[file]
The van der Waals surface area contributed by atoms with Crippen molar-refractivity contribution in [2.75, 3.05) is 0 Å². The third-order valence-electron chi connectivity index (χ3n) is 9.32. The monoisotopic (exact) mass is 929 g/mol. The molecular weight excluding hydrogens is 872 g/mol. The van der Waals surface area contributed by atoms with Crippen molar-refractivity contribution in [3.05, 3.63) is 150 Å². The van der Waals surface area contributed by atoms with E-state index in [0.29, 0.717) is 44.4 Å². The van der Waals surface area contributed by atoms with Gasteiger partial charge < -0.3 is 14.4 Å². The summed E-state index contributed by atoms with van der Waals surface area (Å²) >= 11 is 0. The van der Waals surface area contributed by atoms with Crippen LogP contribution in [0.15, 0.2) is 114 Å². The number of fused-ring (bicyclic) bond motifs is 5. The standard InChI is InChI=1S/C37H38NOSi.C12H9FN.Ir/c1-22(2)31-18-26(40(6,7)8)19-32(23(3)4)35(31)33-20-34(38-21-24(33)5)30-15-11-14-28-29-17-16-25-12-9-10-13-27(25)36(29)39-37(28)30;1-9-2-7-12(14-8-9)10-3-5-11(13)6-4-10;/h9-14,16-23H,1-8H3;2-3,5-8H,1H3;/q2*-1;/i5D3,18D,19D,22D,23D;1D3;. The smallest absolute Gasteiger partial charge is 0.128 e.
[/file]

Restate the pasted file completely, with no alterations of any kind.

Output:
The van der Waals surface area contributed by atoms with Crippen molar-refractivity contribution in [2.75, 3.05) is 0 Å². The third-order valence-electron chi connectivity index (χ3n) is 9.32. The monoisotopic (exact) mass is 929 g/mol. The molecular weight excluding hydrogens is 872 g/mol. The van der Waals surface area contributed by atoms with Crippen molar-refractivity contribution in [3.05, 3.63) is 150 Å². The van der Waals surface area contributed by atoms with E-state index in [0.29, 0.717) is 44.4 Å². The van der Waals surface area contributed by atoms with Gasteiger partial charge < -0.3 is 14.4 Å². The summed E-state index contributed by atoms with van der Waals surface area (Å²) >= 11 is 0. The van der Waals surface area contributed by atoms with Crippen LogP contribution in [0.15, 0.2) is 114 Å². The number of fused-ring (bicyclic) bond motifs is 5. The standard InChI is InChI=1S/C37H38NOSi.C12H9FN.Ir/c1-22(2)31-18-26(40(6,7)8)19-32(23(3)4)35(31)33-20-34(38-21-24(33)5)30-15-11-14-28-29-17-16-25-12-9-10-13-27(25)36(29)39-37(28)30;1-9-2-7-12(14-8-9)10-3-5-11(13)6-4-10;/h9-14,16-23H,1-8H3;2-3,5-8H,1H3;/q2*-1;/i5D3,18D,19D,22D,23D;1D3;. The smallest absolute Gasteiger partial charge is 0.128 e.